from it. Increase in biotic pressure leads to over-exploitation and degradation of natural
resources. Paucity of resources also leads to internal conflict giving opportunity to
others to exploit the situation. It is thus necessary for people to realize the intrinsic
relationship between population, poverty and degraded environment they live in. the poor,
in the developing country like India are left with no option but to degrade their own
environment for their very own survival.
Still, it is only they who can restore the health
to environment thus ruined, outside actors can only facilitate but never substitute for
stake holders. Hence, there can be no sustainable natural resources management unless it
involves all inhabitants of the affected areas in an active manner and development plans
are formulated and executed by them.
Integration of indigenous technologies with
development is vital. Rural peoples knowledge and the technological advancements are
complimentary in their strengths and weaknesses. Combined together, they may achieve what
neither would achieve along. Low cost locally available technology with suitable
intervention by latest advancements yields best solution.
It is clear that the
watershed development cannot be done in isolation. It is a natural entity and may contain
different types of lands namely, forest lands, community lands, government lands or
private lands. These lands can be treated on "ridge to valley" approach. A land
lying in a valley cannot be improved if the land at upper reaches is not treated.
Treatment of land in a scattered manner will not lead to wasteland development. Mere
treatment of land is not enough. Land and people cannot and should not be viewed in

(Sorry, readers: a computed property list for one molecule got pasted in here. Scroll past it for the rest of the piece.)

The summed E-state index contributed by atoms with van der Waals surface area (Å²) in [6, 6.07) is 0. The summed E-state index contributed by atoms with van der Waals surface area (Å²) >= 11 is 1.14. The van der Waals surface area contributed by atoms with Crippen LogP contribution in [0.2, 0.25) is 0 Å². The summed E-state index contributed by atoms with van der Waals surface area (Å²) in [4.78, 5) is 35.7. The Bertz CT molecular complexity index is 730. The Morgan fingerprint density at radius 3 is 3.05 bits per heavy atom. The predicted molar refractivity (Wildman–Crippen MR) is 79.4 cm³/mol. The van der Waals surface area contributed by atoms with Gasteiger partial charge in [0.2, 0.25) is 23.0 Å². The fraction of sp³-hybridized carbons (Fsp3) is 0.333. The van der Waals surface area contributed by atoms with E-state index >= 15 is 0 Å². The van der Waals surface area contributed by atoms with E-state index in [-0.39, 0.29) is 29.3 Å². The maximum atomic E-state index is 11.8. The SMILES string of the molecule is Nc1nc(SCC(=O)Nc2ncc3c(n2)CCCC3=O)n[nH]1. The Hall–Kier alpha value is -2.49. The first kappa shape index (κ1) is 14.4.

isolation. So the best possible strategy would be treating the land by empowering the
people who live in it. It is watershed plus approach which takes care of holistic
development. Therefore, the entire watershed community is to be involved for the
integrated development of watershed and the assets created in such an effort are to also
be maintained through the people of the watershed community in order to ensure
sustainability. Peoples participation also ensure conservation and development of
Common Property Resources. Besides when people decide what they have to do their stake in
development become more pronounced leading to their intense involvement. This involvement
in decision making is the key to success which brings sustainable development. Hence
peoples participation is the approach for the purpose.
Wastelands Development Project (IWDP) Scheme
This scheme is under
implementation since 1989-90, and has come to this Department along with the National
Wastelands Development Board. The development of non-forest wastelands is taken up under
this Scheme. The scheme provides for the development of an entire micro watershed in an
holistic manner rather than piecemeal treatment in sporadic patches.. The thrust of the
scheme continues to be on development of wastelands.
The basic objective of
this scheme is an integrated wastelands development based on village/micro watershed
plans. These plans are prepared after taking into consideration the land capability, site
condition and local needs of the people.
The scheme also aims at